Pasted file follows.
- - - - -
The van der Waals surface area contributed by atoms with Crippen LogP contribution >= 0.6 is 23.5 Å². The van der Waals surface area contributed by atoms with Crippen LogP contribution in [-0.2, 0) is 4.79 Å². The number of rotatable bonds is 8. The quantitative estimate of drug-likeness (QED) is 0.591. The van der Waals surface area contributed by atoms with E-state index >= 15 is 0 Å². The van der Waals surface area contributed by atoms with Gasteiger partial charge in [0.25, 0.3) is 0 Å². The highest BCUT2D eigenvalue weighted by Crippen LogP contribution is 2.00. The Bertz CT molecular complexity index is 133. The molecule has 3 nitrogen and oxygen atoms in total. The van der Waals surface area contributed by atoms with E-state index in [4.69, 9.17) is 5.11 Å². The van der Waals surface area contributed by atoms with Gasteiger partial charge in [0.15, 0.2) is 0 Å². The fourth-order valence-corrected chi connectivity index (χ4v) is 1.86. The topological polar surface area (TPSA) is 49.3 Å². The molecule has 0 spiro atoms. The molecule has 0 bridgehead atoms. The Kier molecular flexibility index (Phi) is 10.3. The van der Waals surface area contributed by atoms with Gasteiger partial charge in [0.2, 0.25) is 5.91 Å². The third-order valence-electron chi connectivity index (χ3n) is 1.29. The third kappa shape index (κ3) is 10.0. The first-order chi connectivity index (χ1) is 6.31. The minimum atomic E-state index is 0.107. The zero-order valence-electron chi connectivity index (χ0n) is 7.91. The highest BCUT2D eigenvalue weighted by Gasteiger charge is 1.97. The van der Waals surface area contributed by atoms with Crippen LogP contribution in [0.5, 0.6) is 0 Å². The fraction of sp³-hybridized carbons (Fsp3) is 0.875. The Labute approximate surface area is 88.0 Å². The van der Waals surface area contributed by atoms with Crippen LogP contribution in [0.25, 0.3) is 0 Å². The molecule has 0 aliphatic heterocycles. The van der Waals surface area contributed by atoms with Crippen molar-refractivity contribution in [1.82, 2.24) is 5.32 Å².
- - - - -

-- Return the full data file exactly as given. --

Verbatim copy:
The van der Waals surface area contributed by atoms with Crippen LogP contribution >= 0.6 is 23.5 Å². The van der Waals surface area contributed by atoms with Crippen LogP contribution in [-0.2, 0) is 4.79 Å². The number of rotatable bonds is 8. The quantitative estimate of drug-likeness (QED) is 0.591. The van der Waals surface area contributed by atoms with E-state index >= 15 is 0 Å². The van der Waals surface area contributed by atoms with Gasteiger partial charge in [0.25, 0.3) is 0 Å². The highest BCUT2D eigenvalue weighted by Crippen LogP contribution is 2.00. The Bertz CT molecular complexity index is 133. The molecule has 3 nitrogen and oxygen atoms in total. The van der Waals surface area contributed by atoms with E-state index in [4.69, 9.17) is 5.11 Å². The van der Waals surface area contributed by atoms with Gasteiger partial charge in [0.15, 0.2) is 0 Å². The fourth-order valence-corrected chi connectivity index (χ4v) is 1.86. The topological polar surface area (TPSA) is 49.3 Å². The molecule has 0 spiro atoms. The molecule has 0 bridgehead atoms. The Kier molecular flexibility index (Phi) is 10.3. The van der Waals surface area contributed by atoms with Gasteiger partial charge in [0.2, 0.25) is 5.91 Å². The third-order valence-electron chi connectivity index (χ3n) is 1.29. The third kappa shape index (κ3) is 10.0. The first-order chi connectivity index (χ1) is 6.31. The minimum atomic E-state index is 0.107. The zero-order valence-electron chi connectivity index (χ0n) is 7.91. The highest BCUT2D eigenvalue weighted by Gasteiger charge is 1.97. The van der Waals surface area contributed by atoms with Crippen LogP contribution in [0.5, 0.6) is 0 Å². The fraction of sp³-hybridized carbons (Fsp3) is 0.875. The Labute approximate surface area is 88.0 Å². The van der Waals surface area contributed by atoms with Crippen LogP contribution in [0.25, 0.3) is 0 Å². The molecule has 0 aliphatic heterocycles. The van der Waals surface area contributed by atoms with Crippen molar-refractivity contribution in [1.82, 2.24) is 5.32 Å².